Donner tosses his antlers. “Just wait until you’re my age, youngster. That sleigh gets heavier every year, and every year when I get back I’m too stiff to fly again for at least a month.”
“Well, what do you suggest,” Vixen pipes up. “We’re already limiting our deliveries to good children between five and ten who celebrate Christmas.” She tosses her antlers and smiles.
“Yes,” Blixen adds, “and we’ve got a stack of complaints from the parents of the under-fives.”
“There’s that new North Pole Federal Express office,” Prancer offers, shifting from hoof to hoof. “We could offload the excess, just leave enough so Santa doesn’t feel useless.” The reindeer all nod.
And that, boys and girls, is why most Christmas gifts come in the mail.
By author Kathryn Meyer Griffith
My real childhood Christmas memories, in fact most of my holiday memories, essentially began in my ninth year. Oh, I have memories, scattered and muted, of earlier times but none as crystalized as those after that year. That’s because months earlier on a sultry hot August day around my ninth birthday I almost died; the whole experience changed my young life forever from that time on.
It was early August 1959 – a terribly hot and long summer pre-air-conditioning – and I lived with my six siblings, mother and father, in a rambling run-down house near St. Louis. We didn’t have much money or material possessions, wore hand-me-downs and sometimes we didn’t have lunch money or even a working telephone. Our utilities were often cut off for lack of payment, things would disappear from the house and into the pawn shop and a car would one day be ours and the next not. But we had each other and…love.
My maternal grandmother, Mary Fehrt (joy bringer and storyteller of her generation) was always there for us when it came to providing the things we desperately needed; care packages of food and cash. As much as they could give because they weren’t rich either, but frugal; both worked long grueling hours at a dry cleaner. They’d gone through the Great Depression and could stretch a dollar. I always thought it ironic they’d responsibly had just one child, my mother, Delores, but she gave them seven grandchildren. I thought of my family as a modern day Walton’s. Heck, we even had a writer John Boy (me…though I was an artist and a singer with my brother Jim before I became one) and a musician, Jason (my brother Jim), a loving mother and father and a generous grandmother and grandfather. We were poor but happy. A good hearted family.
Anyway, that August I got sick. My side hurt and I lay moaning on the couch for three days while my mother and father agonized if I should be taken to the ER. Money we didn’t have. In the end, my mother won out and they took me. I had a bad case of appendicitis and the doctors, as they rushed me into the operating room, told my parents if they’d waited another hour the appendix would have burst and I might have died. Died.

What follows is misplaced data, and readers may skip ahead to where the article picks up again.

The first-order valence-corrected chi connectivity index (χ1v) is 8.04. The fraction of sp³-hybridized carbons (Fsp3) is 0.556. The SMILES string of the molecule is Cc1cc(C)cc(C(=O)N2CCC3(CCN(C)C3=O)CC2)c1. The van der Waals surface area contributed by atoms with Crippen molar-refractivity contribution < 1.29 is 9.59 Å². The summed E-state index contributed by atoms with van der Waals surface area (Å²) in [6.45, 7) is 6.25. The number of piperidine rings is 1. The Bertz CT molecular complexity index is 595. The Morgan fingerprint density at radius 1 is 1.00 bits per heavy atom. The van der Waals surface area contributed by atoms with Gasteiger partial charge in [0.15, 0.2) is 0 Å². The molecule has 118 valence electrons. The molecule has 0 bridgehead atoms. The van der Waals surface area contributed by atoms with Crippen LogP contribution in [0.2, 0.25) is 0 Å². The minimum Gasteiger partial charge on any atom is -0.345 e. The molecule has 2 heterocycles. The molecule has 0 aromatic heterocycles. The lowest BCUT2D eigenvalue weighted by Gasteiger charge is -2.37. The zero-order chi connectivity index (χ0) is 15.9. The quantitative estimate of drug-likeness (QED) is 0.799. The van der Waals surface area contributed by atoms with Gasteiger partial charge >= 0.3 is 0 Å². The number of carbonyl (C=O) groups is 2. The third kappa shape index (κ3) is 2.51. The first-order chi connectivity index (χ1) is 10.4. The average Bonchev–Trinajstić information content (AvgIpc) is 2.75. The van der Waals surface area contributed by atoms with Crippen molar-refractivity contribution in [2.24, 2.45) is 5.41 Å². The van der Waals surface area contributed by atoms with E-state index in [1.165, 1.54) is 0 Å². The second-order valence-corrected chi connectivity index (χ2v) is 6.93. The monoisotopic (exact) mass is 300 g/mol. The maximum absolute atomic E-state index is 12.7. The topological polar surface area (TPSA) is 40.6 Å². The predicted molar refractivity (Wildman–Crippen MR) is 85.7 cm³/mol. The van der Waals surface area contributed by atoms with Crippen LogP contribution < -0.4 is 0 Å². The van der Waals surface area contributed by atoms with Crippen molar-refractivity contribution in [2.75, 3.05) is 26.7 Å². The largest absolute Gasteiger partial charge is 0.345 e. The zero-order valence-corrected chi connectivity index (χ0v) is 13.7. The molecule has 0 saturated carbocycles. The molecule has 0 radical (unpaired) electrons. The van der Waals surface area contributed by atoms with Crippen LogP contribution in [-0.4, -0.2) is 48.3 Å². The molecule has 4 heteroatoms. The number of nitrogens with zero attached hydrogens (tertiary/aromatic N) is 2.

Thank God, I didn’t. Afterwards I languished in a hot hospital room (I can still smell the antiseptic, bloodied bandages and feel the pain of the stitches to this day). Ech.
My ninth birthday was two days after I returned home and my family, relieved I was alive, showered me with gifts. A brownie camera. Art supplies. Homemade cake and ice cream. Everyone was there. I, for once, was the center of attention and loved it. I look back now and realize that was the beginning of wanting to be different, to stand out, make a difference in the world, to shine, and shortly after that I began drawing pictures and singing with my brother on the rusted backyard swing set.
The holidays that year were different for me and my family as well. Thanksgiving was full of grateful laughter, a huge roasted turkey, dressing, sweet potatoes and marshmallows (my favorite) and lots of my father’s special treats, nuts and tangerines. I was acutely aware of everything. I was looking at the world through new eyes and was excited at the life I’d been given back. Happy. Thankful for my loving family.
Christmas was a child’s sweet fantasy. Christmas Eve, as the snowflakes, the temperature and the night’s amethyst twilight fell, my brothers, sisters, mother, father and I piled into my Dad’s big Buick and drove through the woods and neighborhoods of twinkling lit up houses to our grandmother and grandfather’s house. We usually stayed home on Christmas Eve and opened our presents the next morning when our grandparents arrived. Not that year. Dad and mom announced it was special and we were going to grandma’s house. Opening our presents there that night. Yippee! What child didn’t want presents early. Sooner the better.